It’s Monday, January 10th, and this is your Morning Wire. Listen to the full podcast:
1) Schools Experience Teacher Shortages
The Topline: As businesses continue to feel the effects of a record-breaking labor shortage, schools nationwide are struggling to find teachers and other essential workers.
Schools in 11 states, including California, Illinois, and New York, have had to temporarily shut their doors because they can’t find enough teachers and other staff to keep things running.
There were more teacher resignations in a two-week span in San Francisco last semester than during any one year period.
In one San Antonio school, there were so few teachers available that hundreds of students spent hours last week sitting together in an auditorium during the day.
In a Virginia school district, counselors and other administrators are being used as substitute teachers.
The problem had already been bad coming into the New Year, but with the less deadly but highly contagious Omicron variant spreading, more schools are being affected as teachers call out sick — and there’s no one to fill in for them.
The National Educators Association reported that one in three teachers are considering quitting or retiring earlier than expected this year.
Not Just Teachers
School districts nationwide are struggling to find bus drivers, nurses, and teachers aides.
Many districts are running “substitute teacher sign-up drives” with increased pay, signing bonuses, and looser educational requirements for applicants. Many districts are also no longer requiring subs to have a college degree.
There’s also a massive shortage of cafeteria workers, with one survey showing that 90% of school districts need extra help in that area.
There’s also a bus driver shortage. In response, the Department of Education announced a joint agreement with the Department of Transportation allowing states to loosen requirements for school bus drivers, as long as they can pass the driving portion of the commercial license test.
There are currently 11 million job openings nationwide, and a lot of teachers nationwide aren’t happy in their current role. Many reported feeling stressed, overworked and underpaid, and that was before the pandemic hit. Now, they say the job has gotten even harder.
There are also fewer people going into education. Since 2016, there’s been a dip in the number of college freshmen majoring in education. That number is now around 4%, which is the lowest rate on record, which means there’s a smaller pool of qualified teachers.
COVID is also playing a role. Since the lockdowns, industries that rely primarily on females for the workforce, especially nursing and teaching, have suffered, as many women were forced to stay home and offer child care when schools closed. As schools have reopened, data has shown that many women have been slow to get back into the workforce.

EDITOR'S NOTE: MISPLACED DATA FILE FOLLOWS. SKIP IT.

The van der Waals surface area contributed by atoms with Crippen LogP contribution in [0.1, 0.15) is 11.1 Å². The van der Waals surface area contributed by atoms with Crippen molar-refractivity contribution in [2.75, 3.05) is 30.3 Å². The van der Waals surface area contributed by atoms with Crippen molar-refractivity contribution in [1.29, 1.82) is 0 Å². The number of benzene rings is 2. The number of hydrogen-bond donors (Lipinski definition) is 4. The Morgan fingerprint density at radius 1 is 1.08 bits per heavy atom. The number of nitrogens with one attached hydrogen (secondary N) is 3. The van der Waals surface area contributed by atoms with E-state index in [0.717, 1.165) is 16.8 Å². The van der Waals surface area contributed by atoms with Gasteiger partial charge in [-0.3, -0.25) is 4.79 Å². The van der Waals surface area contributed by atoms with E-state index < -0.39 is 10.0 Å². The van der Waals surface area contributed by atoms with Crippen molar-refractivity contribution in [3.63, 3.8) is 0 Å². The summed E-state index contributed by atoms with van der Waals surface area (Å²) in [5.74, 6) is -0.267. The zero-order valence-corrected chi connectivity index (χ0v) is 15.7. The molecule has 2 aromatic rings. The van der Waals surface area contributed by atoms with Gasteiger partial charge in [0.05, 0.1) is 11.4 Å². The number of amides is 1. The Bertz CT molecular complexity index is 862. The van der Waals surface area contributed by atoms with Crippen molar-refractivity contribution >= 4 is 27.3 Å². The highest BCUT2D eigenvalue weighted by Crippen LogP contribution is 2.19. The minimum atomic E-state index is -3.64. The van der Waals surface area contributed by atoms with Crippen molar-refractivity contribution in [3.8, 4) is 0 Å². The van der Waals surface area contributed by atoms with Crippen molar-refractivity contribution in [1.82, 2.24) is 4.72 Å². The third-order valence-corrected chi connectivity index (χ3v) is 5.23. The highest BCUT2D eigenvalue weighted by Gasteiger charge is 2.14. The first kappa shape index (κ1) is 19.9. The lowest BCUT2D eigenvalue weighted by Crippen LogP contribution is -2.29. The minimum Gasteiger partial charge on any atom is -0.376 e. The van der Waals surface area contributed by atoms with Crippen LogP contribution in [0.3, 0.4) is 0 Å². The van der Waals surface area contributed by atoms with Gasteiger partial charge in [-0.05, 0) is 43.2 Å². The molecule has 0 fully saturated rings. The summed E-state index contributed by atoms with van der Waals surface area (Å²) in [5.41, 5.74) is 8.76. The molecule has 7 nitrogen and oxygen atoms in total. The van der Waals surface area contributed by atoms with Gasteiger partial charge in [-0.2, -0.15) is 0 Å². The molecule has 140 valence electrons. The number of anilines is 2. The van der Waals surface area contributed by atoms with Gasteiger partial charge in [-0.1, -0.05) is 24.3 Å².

Addressing The Problem
The main response so far has been to increase pay to lure new workers and retain existing ones. In New Mexico, where there are over 1,000 open teaching positions, the state has requested a quarter billion dollars to raise teacher salaries by 7% and increase the minimum salary from $50,000 to $60,000, while schools in California are offering a $6,000 signing bonus for new teachers. The Department of Education is also urging states to request more federal COVID funding to put towards hiring and training new teachers.
2) New Study Reveals Data On Babies Born During The Pandemic
The Topline: New research on the impact of the COVID era on pregnancy found that babies born during the pandemic scored worse on social and motor skills than those born pre-lockdowns.
Quote Of The Day: “We were surprised to find absolutely no signal suggesting that exposure to COVID while in utero was linked to neurodevelopmental deficits. Rather, being in the womb of a mother experiencing the pandemic was associated with slightly lower scores in areas such as motor and social skills, though not in others, such as communication or problem-solving skills.”
– Dr. Dani Dumitriu
Researchers at Columbia University discovered that babies born during the first year of the coronavirus pandemic received lower scores on a developmental screening test of motor and social skills at six months of age.
The study included 255 infants born at hospitals in New York between March and December of 2020. The data came from questionnaires given to parents by their childrens’ doctors in order to look at the development of their baby. That data was compared to babies born at the same hospitals before the pandemic.
The researchers found that babies whose moms were pregnant during the pandemic had moderately lower scores in those motor and social skills, but not in other areas like communication and problem-solving.
The study included moms who got COVID-19 during their pregnancy, and moms who didn’t. It showed no difference between the two groups, leading researchers to hypothesize it was the maternal stress of the pandemic, rather than the virus itself, that might have been the common factor affecting the kids’ development.